3. Froebel’s Gifts
Another common thread I noticed in the stories of the masters was the incidence of Froebel’s Gifts in their early education and its subsequent influence on their work.
Froebel’s gifts was a new system of learning at the time, introduced by Friedrich Froebel in the 1800s. They were a series of twenty devices and activities that engaged the creative minds of children and in a very hand-on way, developed their understanding of physical forms and their relationships in nature.
Several of the masters – Frank Lloyd Wright, Le Corbusier and Buckminster Fuller – had the benefit of playing with the Froebel’s gifts in their early years, and credit the development of their aesthetic sensibilities to the toys. The direct influence of it is also very apparent in their works, whether in the patterns of Wright’s stained windows or in the structure of Fuller’s geodesic dome.
4. Blessings in Disguise
Gladwell, in his book, gave several examples of how, many a time, opportunities present themselves in the most unlikely places, often disguised as limitations. The biographies of our famous architects revealed similarly charming anecdotes.
As mentioned before, Frank Lloyd Wright was always meant to be trained as an architect. However, he could not attend architecture school because the local University of Wisconsin did not offer the course. Wright had to study civil engineering instead, but given the major structural strides taking place in the modern era, this turned out to be an advantage during the course of his career.
Another such random chance led to Buckminster Fuller’s discovery of the triangle and hence the beginning of the geodesic dome. Fuller had bad eyesight as a child, and hence was not familiar with the conventional physical forms in his environment. When given Froebel’s “peas work” to play with on his first day at kindergarten, the remaining kids replicated the houses and barns they saw around them. Fuller had to rely on his other senses, and pushing and pulling on the sticks, discovered the structural strength of the triangular structure.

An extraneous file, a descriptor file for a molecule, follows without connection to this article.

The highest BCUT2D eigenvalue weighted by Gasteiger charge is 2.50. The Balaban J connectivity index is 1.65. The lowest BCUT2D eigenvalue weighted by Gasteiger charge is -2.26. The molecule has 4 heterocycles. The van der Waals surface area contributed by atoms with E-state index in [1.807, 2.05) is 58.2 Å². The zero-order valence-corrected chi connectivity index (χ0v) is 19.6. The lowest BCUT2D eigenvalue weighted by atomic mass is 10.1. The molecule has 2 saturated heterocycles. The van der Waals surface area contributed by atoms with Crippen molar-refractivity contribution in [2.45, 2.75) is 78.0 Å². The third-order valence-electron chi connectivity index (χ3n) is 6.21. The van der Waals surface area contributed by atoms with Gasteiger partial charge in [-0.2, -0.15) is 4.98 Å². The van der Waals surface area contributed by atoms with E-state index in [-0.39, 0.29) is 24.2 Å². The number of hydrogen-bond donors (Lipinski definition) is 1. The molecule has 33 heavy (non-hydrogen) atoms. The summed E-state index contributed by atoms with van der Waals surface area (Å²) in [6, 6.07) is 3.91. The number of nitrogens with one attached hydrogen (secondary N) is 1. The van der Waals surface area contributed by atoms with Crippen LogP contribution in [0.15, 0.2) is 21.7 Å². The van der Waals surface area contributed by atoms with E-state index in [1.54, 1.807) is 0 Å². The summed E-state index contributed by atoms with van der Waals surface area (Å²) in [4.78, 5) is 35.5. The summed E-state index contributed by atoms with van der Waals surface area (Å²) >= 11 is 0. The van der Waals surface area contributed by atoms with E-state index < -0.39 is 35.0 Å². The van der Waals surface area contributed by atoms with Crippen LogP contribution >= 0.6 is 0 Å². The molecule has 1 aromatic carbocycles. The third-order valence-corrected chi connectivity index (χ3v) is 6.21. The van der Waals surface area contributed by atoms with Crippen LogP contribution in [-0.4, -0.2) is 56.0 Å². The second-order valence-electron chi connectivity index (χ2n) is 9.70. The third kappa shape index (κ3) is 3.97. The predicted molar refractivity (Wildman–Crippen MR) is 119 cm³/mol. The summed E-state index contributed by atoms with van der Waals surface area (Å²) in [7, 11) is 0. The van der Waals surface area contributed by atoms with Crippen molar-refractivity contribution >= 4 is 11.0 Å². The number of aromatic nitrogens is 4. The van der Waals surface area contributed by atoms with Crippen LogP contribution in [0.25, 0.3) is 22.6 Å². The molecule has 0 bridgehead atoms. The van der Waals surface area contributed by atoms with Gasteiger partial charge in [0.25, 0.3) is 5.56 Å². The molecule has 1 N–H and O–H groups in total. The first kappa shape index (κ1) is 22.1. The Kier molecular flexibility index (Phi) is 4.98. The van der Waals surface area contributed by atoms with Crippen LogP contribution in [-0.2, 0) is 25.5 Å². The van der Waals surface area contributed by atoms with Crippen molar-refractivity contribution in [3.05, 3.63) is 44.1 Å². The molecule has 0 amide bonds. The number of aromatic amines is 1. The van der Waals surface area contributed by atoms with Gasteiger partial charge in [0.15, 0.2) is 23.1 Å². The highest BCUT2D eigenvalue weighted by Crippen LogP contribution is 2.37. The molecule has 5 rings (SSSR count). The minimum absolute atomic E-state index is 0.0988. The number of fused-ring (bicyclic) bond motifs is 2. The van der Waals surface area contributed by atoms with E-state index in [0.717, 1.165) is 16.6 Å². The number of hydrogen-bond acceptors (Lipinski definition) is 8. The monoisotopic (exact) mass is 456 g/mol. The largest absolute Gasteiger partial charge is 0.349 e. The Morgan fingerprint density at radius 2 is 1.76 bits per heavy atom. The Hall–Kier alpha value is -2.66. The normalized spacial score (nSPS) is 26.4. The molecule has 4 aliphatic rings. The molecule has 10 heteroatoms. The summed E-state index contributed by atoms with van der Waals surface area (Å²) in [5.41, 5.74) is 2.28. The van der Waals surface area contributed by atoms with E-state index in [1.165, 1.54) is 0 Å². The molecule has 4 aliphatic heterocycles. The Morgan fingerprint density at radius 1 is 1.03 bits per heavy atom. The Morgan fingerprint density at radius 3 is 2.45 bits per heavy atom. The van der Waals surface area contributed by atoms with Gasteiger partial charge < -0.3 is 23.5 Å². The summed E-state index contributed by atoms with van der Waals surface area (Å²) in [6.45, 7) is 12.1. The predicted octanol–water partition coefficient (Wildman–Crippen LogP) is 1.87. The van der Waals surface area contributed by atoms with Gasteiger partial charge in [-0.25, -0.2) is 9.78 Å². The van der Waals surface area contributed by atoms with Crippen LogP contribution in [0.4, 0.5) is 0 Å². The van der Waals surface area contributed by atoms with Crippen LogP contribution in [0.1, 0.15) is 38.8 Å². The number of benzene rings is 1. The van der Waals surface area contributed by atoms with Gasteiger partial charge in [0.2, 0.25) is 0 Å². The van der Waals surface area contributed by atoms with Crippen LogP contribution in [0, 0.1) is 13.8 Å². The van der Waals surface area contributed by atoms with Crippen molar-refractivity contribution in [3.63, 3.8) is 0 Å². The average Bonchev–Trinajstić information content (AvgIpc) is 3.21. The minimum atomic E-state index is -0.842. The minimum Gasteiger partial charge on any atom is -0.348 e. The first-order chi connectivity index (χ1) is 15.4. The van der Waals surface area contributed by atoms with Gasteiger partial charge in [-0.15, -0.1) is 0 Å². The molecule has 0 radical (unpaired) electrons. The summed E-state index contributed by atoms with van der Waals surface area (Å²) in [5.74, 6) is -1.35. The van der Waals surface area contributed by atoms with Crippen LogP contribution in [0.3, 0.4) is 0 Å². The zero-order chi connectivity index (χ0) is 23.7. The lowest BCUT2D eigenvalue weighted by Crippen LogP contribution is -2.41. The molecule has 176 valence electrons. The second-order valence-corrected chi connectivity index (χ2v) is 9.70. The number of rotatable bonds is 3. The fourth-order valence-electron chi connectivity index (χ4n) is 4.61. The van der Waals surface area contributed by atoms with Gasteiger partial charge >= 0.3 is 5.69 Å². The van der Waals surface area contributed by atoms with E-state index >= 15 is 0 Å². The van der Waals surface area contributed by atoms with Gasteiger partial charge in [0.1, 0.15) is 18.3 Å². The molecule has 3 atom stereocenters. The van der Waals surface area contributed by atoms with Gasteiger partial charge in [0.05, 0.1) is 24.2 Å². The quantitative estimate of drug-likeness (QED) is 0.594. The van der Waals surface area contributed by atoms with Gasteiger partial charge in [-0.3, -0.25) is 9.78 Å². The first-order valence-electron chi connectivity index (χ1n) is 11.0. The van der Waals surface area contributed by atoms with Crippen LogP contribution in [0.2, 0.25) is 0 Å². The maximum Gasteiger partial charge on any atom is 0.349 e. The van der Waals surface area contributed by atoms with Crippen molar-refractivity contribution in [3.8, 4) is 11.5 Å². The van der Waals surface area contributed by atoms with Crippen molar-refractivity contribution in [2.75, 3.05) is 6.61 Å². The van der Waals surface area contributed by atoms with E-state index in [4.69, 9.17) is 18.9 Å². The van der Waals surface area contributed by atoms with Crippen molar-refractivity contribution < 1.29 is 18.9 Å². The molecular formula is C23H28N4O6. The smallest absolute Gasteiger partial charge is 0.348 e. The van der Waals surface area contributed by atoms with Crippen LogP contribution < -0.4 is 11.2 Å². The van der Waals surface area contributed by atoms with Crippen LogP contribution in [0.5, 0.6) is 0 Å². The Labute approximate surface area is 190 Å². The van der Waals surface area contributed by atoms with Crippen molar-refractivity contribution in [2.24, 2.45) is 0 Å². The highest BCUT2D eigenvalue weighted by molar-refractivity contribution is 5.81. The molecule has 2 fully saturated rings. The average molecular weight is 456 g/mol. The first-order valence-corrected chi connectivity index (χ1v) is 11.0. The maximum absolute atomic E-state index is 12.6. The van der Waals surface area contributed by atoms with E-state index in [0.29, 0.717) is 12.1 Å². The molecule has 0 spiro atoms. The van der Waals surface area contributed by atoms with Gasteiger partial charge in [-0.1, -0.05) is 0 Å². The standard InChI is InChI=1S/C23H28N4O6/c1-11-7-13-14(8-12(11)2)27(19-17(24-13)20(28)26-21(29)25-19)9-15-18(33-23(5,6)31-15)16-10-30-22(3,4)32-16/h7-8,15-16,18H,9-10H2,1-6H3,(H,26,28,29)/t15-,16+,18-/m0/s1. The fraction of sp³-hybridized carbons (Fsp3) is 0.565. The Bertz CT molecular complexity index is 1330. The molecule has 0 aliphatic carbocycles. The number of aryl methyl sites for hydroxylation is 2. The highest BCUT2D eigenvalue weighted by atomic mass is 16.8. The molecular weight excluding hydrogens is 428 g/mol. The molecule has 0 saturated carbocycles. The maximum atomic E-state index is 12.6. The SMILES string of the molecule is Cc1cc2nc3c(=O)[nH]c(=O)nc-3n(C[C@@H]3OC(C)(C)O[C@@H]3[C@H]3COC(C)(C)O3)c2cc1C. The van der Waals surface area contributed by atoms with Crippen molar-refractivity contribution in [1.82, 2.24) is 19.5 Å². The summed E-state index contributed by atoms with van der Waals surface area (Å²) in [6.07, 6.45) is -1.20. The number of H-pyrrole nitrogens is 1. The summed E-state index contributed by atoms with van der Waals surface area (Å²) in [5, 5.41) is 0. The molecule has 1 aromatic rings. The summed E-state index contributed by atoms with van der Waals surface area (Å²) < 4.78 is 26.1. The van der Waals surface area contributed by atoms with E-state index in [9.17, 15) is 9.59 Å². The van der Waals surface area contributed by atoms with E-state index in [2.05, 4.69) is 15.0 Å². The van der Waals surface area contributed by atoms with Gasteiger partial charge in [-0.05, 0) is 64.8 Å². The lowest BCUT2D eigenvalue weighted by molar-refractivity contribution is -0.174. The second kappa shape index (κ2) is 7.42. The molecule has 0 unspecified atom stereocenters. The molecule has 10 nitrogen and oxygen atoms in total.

I was particularly struck by one section of Outliers which demonstrated, quite remarkably, how all the self-made business tycoons in the United States, from John D Rockefeller to J P Morgan, were born around the year of 1835. Similarly the magic number for your year of birth, if you wished to be a pioneer of the Silicon Valley, was 1955 (with the likes of Bill Gates, Steve Jobs and Eric Schmidt).
Checking for an analogous situation in architecture was easy enough; it took but a quick check on Wikipedia to gather the following list of birthdays.
Le Corbusier October 16, 1887
Mies Van Der Rohe March 27, 1886
Frank Lloyd Wright June 8, 1867
Gerrit Rietveld June 24, 1888
Walter Gropius May 18, 1883
Louis Sulllivan September 3, 1856
Well, what do you know? Looks like modern architecture had its own lucky number – barring the two Americans, the Masters were all born around 1885!
The rise of these individuals to the apex of the profession seems almost fated – the result of some very fortunately timed events and experiences. Some might even go so far as to brush aside their achievement, attributing it simply to some “lucky breaks.” But perhaps there is a more meaningful lesson to be learnt here.
As a society, we supremely value talent and believe it to be the sole path to success. What Outliers teaches us is that we need to broaden this view. We need to realize the importance of recognizing and taking advantage of singular opportunities presented to us. The success stories of these architects are rife with chance and circumstance, and the translation of these into opportunities may have been more apparent in some cases than others. But the true Outlier is usually one who identifies opportunities, regardless of how well it is hidden, and plays his strengths to its tune.
Gladwell sums it up best in his book when he says, “It is not the brightest who succeed, nor is success simply the sum of the decisions and efforts we make on our own behalf. It is, rather, a gift. Outliers are those who have been given opportunities — and who have had the strength and presence of mind to seize them.”♦